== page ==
AHistoryOf The Future1James Howard Kunstler was best known for his dystopian non fiction until he made the move to fiction in 2008.  I reviewed his first novel, A World Made By Hand, in 2010.  The US Economy and for all intents civilization has collapsed suddenly. [icopyright one button toolbar]  The reasons really don’t matter, there are hundreds of scenarios that might result in such a collapse.  Only the strongest and the brightest are able to survive and move from a 21st century technocratic society to a 19th century agrarian society.  The first novel centers around the town of Union Grove in up state New York.  For more background read my review of the World Made By Hand.

A History of the Future is the third novel in the series.  It takes place about 2 years after the first novel.  Union Grove has made great strides in organizing thier 19th century civilization.  The benevolent feudal lord Bullock  still runs his estate although he is out of spare parts to repair his water powered electrical generator so he too will soon have to do without electricity.  Brother Jobe who is the head of the cult/commune has become an important part of the community because  included among his flock are engineers and skilled tradesman.  He opens a tavern and restaurant in town which serves as a gathering place for the people of the time.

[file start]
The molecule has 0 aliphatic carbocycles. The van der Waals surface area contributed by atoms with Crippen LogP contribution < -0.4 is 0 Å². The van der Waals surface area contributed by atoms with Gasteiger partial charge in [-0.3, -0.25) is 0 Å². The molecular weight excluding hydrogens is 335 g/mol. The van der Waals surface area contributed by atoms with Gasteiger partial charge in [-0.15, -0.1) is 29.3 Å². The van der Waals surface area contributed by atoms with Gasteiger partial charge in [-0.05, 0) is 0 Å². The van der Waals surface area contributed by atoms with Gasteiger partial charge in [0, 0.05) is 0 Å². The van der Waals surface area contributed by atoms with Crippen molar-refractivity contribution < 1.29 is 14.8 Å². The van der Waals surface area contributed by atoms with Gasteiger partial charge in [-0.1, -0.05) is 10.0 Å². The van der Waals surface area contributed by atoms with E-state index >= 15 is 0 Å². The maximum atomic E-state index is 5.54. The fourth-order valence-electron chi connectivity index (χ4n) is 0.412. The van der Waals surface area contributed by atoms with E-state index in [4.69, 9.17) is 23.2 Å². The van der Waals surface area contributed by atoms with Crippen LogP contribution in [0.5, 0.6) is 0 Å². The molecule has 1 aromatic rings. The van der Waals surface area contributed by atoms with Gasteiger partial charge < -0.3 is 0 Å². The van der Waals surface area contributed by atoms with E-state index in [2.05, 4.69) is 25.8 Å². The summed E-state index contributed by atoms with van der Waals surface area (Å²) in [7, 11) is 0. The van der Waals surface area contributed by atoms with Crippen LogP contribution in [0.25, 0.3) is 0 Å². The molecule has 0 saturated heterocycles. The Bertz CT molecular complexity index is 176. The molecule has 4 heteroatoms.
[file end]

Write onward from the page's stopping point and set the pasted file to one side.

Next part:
The thing that really makes this 3rd novel different is we learn what is going on in other parts of what used to be the United States.  In the first novel Robert Earle’s  son Daniel takes off with a friend to see what is happening in the rest of the country.  Daniel returns after two years on Christmas eve.  He is nursed back to health by the local doctor and then begins to tell his story.  It is almost a novel within a novel.  I understand that in the print version of the book his story is actually presented in a different font.

All three novels are dystopian Science Fiction and Kunstler does not try to pass them on as predictions.  For someone best known for non fiction Kunstler does as good a job of any author I have read of creating characters with depth and personality.  I recommend all three novels in this series for the joy of reading.

RON BEASLEY, Assistant Editor
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